Citizenship, then, becomes the primary Christian concern. We can’t be Democrats or Republicans (or even Americans), because we already have membership in the Body of Christ. I am tangentially a citizen of the United States by virtue of my birth, I might vote for a Democrat or a Republican in some specific election, but I can never be those things, because my allegiance lies with Christ.

That’s not to say elections can’t be politics, but they can’t be all of politics. Christians must rely on the practice of the gospel as evidenced in our communities of faith, for our primary political expression. Our congregations are called to be examples of the Kingdom of God. We’re supposed to show, through our lives and relationships, how people can love and care for each other without threat of punishment or exercises of coercive power.

In the end, I do vote. I vote for representatives – the US House and Senate, my State legislators, the town council. A “Christian” means of doing life in community naturally involves people getting together and hashing things out. We might rue how partisan and politicized our deliberative bodies are these days, but their purpose is still right and true.

I refrain from voting for positions of sole authority, like governor or president. I just don’t believe those kinds of positions are possible for any human to handle without compromising their integrity. Christ is the head of all and we can be nothing but members of the obedient body.

I don’t advocate for my position on elections; I don’t think it’s universally right or wrong. It’s where I’ve found a balance between answering the democratic call to participate in the town, state, and country in which I live, and the Christian call to the alternative politics of the Kingdom of God.

I try not to fault people for their own voting choices (although I will be quick to tell people it’s okay not to vote, if they don’t feel comfortable doing so). I do hope, though, to be a continual reminder, to myself and others, that the electoral system is not the only way to do politics, that it’s not the primary way, nor the best.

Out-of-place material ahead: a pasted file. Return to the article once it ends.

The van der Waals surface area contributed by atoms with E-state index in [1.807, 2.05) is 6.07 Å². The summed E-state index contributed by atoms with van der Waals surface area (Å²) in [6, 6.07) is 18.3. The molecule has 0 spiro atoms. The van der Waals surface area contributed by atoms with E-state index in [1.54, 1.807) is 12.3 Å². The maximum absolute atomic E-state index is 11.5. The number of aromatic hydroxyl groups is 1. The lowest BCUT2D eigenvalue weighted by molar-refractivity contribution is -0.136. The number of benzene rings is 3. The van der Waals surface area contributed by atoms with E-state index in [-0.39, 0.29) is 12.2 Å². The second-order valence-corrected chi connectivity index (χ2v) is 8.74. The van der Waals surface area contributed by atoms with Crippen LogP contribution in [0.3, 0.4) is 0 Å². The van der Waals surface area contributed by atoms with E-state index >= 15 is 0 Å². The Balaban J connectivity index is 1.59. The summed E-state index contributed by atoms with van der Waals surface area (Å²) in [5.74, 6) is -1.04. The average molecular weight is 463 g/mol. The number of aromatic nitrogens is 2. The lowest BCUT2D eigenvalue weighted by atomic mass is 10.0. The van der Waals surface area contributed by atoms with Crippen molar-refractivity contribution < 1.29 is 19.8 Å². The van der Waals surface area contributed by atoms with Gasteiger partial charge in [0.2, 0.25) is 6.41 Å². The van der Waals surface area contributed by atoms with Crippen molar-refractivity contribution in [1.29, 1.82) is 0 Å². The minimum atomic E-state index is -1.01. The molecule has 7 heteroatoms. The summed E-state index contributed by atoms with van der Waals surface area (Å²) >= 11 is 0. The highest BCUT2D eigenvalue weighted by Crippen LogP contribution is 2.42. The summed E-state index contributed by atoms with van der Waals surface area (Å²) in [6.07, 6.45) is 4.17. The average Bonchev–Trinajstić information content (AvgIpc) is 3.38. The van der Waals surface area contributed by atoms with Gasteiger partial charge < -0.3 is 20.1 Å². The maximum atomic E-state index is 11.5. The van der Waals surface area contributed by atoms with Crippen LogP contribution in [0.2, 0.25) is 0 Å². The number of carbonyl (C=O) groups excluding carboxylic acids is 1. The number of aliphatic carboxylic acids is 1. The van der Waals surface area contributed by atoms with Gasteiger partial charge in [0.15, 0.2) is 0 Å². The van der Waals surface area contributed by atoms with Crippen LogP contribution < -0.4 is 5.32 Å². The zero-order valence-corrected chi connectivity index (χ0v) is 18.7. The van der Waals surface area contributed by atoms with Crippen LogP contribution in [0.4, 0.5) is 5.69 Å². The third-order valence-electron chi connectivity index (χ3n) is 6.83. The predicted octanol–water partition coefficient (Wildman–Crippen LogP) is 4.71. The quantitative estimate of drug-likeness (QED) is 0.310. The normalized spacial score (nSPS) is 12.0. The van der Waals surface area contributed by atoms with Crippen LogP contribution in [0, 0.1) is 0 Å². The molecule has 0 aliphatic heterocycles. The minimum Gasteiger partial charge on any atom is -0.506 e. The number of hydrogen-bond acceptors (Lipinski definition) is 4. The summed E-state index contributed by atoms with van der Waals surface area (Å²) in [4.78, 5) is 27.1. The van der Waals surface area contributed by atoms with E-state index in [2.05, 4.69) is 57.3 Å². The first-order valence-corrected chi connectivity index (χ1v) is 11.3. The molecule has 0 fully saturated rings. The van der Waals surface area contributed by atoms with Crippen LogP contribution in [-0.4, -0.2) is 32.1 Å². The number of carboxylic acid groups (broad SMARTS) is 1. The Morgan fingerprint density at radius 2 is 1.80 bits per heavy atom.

We must put and keep our faith in the politics of Jesus, lived out in communities that bear his name. We must remind each other that our hope lies not in armies or laws or elections, but in the Kingdom of God, as evidenced in the life, death, and resurrection of Jesus Christ.

If you have complaints about the system, stop participating in it and embrace the power and promise of the politics of God’s people.

Photo by visuals on Unsplash

Ryan Scott is a husband and father. He and his family live in and lead The Nest - an outpost of hospitality and community in Middletown, DE (middletownnest.com). Ryan is an ordained elder in the Church of the Nazarene, a history graduate of Eastern Nazarene College, and Lead Columnist for D3hoops.com, the leading resource for coverage of NCAA Division III basketball. He loves preaching, pop culture, sports, and maps. Ryan received 754 votes for President of the United States in the 2016 election, has been to the highest natural point in 32 states (and counting), and has driven through the 48 contiguous US States in less than four days. He's always looking for new and unique adventures.

2 thoughts on “If You Vote, You Can’t Complain

  1. I’m trying to understand if you stopped voting for President after 2008 why you later ran for President? Was your platform to abolish the position?

    1. I ran for two reasons: 1) to illustrate the absurdity of the position, that who is President is not as important as we think (not that its unimportant, but that the System is certainly much bigger than the person at the top), and 2) because I know so many Christian people who can’t not vote. They were miserable disliking both major party candidates, but feeling obligated to vote anyway. I provided an alternative. My “campaign” was never more than an attempt to reduce the seriousness with which we take the Presidential process and to illustrate that there is more to politics than just elections.